The Riverside Rooms

At about 11am I enter the ipod’s slip stream and zoom through the coldgrey bluster of London into  the warm buzzof The Riverside Rooms where   the artist’sin residence hang out at  SouthbankCentre.  A smiling Shlomo is present  with the Southbank family . And as ever Thestudious but humorus Cape Farewell  family.   There’sa swirl  of smiles and hellos.  Check their links out to see how amazing theyare.

Tonight Cape farewell have a Lateat the Tate Session.  They are takingover The Tate Modern which is fifteen minutes further down the Thames.   KTTunstall, Shlomo, Marcus Brigstock and many more will be giving talks andperformances tonight.   I would have been too had I not been at TheLyric tonight.  After Late at The Tate  there’s a post show at The Arts Club in Piccadilly.

It’s good to see Shlo. He’s getting a concert together at The Southbank Centre  forMarch 28th with kathak dancer and fellow artist in residence Gauri Sharma.   It’sgoing to be special taking  beatbox andKathak into new and undiscovered pastures.  

But  I’m here to meet withmy projects manager and Jo Wheeler of  Above The Title so I walk over toThe Royal Festival Hall cafeteria. We are making a  BBC Radio documentary called Child of The State.It’s our first meeting in what’ll be a an intimate documentary where I reclaimmemory. Gill Lloyd my projects manager at Artsadminis a warm presence.  Gill is also execproducer of my play.  Jo the producer ofThe Radio Documentary  is polite cordial andgives the impression of someone who wants to get the job done which is perfect.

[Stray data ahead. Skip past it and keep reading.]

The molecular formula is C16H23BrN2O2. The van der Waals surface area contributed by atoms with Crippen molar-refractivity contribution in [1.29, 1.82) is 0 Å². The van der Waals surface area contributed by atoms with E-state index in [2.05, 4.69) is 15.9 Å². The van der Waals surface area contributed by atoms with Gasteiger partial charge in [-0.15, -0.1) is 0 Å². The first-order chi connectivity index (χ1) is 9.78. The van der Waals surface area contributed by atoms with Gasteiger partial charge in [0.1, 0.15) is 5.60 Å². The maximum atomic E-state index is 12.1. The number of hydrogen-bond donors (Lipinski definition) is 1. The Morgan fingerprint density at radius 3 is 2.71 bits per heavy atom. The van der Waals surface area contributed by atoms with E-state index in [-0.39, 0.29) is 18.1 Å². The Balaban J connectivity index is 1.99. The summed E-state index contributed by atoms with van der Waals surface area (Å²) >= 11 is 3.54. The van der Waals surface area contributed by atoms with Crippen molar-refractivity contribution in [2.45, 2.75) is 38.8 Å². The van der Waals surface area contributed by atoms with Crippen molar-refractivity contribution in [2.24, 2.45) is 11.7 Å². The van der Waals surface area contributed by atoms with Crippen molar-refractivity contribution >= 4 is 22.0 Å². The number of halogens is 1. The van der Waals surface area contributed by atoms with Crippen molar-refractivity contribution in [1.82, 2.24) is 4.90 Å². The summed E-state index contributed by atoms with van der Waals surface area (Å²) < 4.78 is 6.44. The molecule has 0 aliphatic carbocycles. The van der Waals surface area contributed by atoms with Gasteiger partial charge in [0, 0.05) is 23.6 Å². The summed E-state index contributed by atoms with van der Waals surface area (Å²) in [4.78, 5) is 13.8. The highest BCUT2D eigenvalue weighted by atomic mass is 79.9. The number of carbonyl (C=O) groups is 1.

Originally this documentary was being  made by her colleague who  left Above The Title.   So herewe are at last face to face. We talk for two hours.  It is exhausting.   But I  deserve my childhood memories as much asanyone else. And though they’ve been taken away from me, I shall find them. Achild of The State  deserves them as muchas anyone else. The meeting ends and hands are shook. In a professionalcapacity I trust Jo Wheeler and I couldn’t do this documentary with someone whomI didn’t trust.  It was an importantmeeting.

After a little administrative work back in The RiversideRooms darkness folds over the city outside and  I catch the workhorse  district line to the West London  stable of Hammersmith Lyric Theatre.  I’m in the dressing room and the audiencepours in, Naf the stage manager knocks on my dressing room door to tell me it’sthat time again. I tell her that I don’t want to do it tonight which is what Itell her every night. In minutes I am on stage for one hour weaving a tale,sweating crying and laughing inside. It’s an appreciative and live audience. At10.30pm   I drop onto the train home to East London,  tentative and anonymous  just how I like it.


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